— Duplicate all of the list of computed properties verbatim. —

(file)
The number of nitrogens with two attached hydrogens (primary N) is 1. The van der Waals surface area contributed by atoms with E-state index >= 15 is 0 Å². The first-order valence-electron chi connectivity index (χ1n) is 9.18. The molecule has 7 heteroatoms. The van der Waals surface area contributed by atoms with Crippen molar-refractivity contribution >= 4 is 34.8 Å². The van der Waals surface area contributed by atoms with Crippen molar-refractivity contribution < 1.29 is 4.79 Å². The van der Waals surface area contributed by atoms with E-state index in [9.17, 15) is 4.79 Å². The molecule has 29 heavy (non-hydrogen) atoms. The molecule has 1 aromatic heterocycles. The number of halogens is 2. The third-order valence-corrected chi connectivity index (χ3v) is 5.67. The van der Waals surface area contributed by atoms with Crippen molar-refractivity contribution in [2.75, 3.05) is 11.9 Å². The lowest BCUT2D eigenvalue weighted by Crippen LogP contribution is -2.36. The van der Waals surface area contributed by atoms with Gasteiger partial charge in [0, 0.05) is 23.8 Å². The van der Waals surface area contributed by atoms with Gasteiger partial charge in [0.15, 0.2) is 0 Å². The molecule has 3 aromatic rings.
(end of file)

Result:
The number of nitrogens with two attached hydrogens (primary N) is 1. The van der Waals surface area contributed by atoms with E-state index >= 15 is 0 Å². The first-order valence-electron chi connectivity index (χ1n) is 9.18. The molecule has 7 heteroatoms. The van der Waals surface area contributed by atoms with Crippen molar-refractivity contribution >= 4 is 34.8 Å². The van der Waals surface area contributed by atoms with Crippen molar-refractivity contribution < 1.29 is 4.79 Å². The van der Waals surface area contributed by atoms with E-state index in [9.17, 15) is 4.79 Å². The molecule has 29 heavy (non-hydrogen) atoms. The molecule has 1 aromatic heterocycles. The number of halogens is 2. The third-order valence-corrected chi connectivity index (χ3v) is 5.67. The van der Waals surface area contributed by atoms with Crippen molar-refractivity contribution in [2.75, 3.05) is 11.9 Å². The lowest BCUT2D eigenvalue weighted by Crippen LogP contribution is -2.36. The van der Waals surface area contributed by atoms with Gasteiger partial charge in [0, 0.05) is 23.8 Å². The van der Waals surface area contributed by atoms with Gasteiger partial charge in [0.15, 0.2) is 0 Å². The molecule has 3 aromatic rings.